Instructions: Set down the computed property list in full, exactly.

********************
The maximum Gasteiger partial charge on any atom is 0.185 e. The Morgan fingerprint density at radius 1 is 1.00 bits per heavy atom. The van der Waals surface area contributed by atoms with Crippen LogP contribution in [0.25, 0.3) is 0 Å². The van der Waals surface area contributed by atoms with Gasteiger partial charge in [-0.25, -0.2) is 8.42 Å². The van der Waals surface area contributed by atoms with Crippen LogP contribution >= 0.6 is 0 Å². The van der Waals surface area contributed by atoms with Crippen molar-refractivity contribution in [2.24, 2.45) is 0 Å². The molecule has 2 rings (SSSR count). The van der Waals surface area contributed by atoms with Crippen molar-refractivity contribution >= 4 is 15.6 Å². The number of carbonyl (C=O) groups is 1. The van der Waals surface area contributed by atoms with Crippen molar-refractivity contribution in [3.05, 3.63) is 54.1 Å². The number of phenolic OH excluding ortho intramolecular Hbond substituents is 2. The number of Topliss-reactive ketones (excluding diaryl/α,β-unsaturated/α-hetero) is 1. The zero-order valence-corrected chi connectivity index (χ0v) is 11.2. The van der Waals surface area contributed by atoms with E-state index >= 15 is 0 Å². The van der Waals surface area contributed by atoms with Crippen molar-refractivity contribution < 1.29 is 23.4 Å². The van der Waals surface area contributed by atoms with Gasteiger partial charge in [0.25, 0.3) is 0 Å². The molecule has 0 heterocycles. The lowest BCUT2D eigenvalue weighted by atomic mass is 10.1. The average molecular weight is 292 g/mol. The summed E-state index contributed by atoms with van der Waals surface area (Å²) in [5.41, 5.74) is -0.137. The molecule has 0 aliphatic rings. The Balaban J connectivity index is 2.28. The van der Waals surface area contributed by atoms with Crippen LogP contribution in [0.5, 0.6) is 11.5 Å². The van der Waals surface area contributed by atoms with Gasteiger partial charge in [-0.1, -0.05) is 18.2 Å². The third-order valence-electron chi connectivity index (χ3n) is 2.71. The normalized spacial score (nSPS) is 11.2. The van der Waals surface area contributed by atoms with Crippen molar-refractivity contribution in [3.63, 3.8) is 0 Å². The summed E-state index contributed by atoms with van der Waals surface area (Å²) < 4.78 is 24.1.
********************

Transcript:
The maximum Gasteiger partial charge on any atom is 0.185 e. The Morgan fingerprint density at radius 1 is 1.00 bits per heavy atom. The van der Waals surface area contributed by atoms with Crippen LogP contribution in [0.25, 0.3) is 0 Å². The van der Waals surface area contributed by atoms with Gasteiger partial charge in [-0.25, -0.2) is 8.42 Å². The van der Waals surface area contributed by atoms with Crippen LogP contribution >= 0.6 is 0 Å². The van der Waals surface area contributed by atoms with Crippen molar-refractivity contribution in [2.24, 2.45) is 0 Å². The molecule has 2 rings (SSSR count). The van der Waals surface area contributed by atoms with Crippen molar-refractivity contribution >= 4 is 15.6 Å². The number of carbonyl (C=O) groups is 1. The van der Waals surface area contributed by atoms with Crippen molar-refractivity contribution in [3.05, 3.63) is 54.1 Å². The number of phenolic OH excluding ortho intramolecular Hbond substituents is 2. The number of Topliss-reactive ketones (excluding diaryl/α,β-unsaturated/α-hetero) is 1. The zero-order valence-corrected chi connectivity index (χ0v) is 11.2. The van der Waals surface area contributed by atoms with E-state index >= 15 is 0 Å². The van der Waals surface area contributed by atoms with Crippen molar-refractivity contribution < 1.29 is 23.4 Å². The van der Waals surface area contributed by atoms with Gasteiger partial charge in [0.25, 0.3) is 0 Å². The molecule has 0 heterocycles. The lowest BCUT2D eigenvalue weighted by atomic mass is 10.1. The average molecular weight is 292 g/mol. The summed E-state index contributed by atoms with van der Waals surface area (Å²) in [5.41, 5.74) is -0.137. The molecule has 0 aliphatic rings. The Balaban J connectivity index is 2.28. The van der Waals surface area contributed by atoms with Crippen LogP contribution in [0.5, 0.6) is 11.5 Å². The van der Waals surface area contributed by atoms with Gasteiger partial charge in [-0.1, -0.05) is 18.2 Å². The third-order valence-electron chi connectivity index (χ3n) is 2.71. The normalized spacial score (nSPS) is 11.2. The van der Waals surface area contributed by atoms with Crippen molar-refractivity contribution in [3.63, 3.8) is 0 Å². The summed E-state index contributed by atoms with van der Waals surface area (Å²) < 4.78 is 24.1.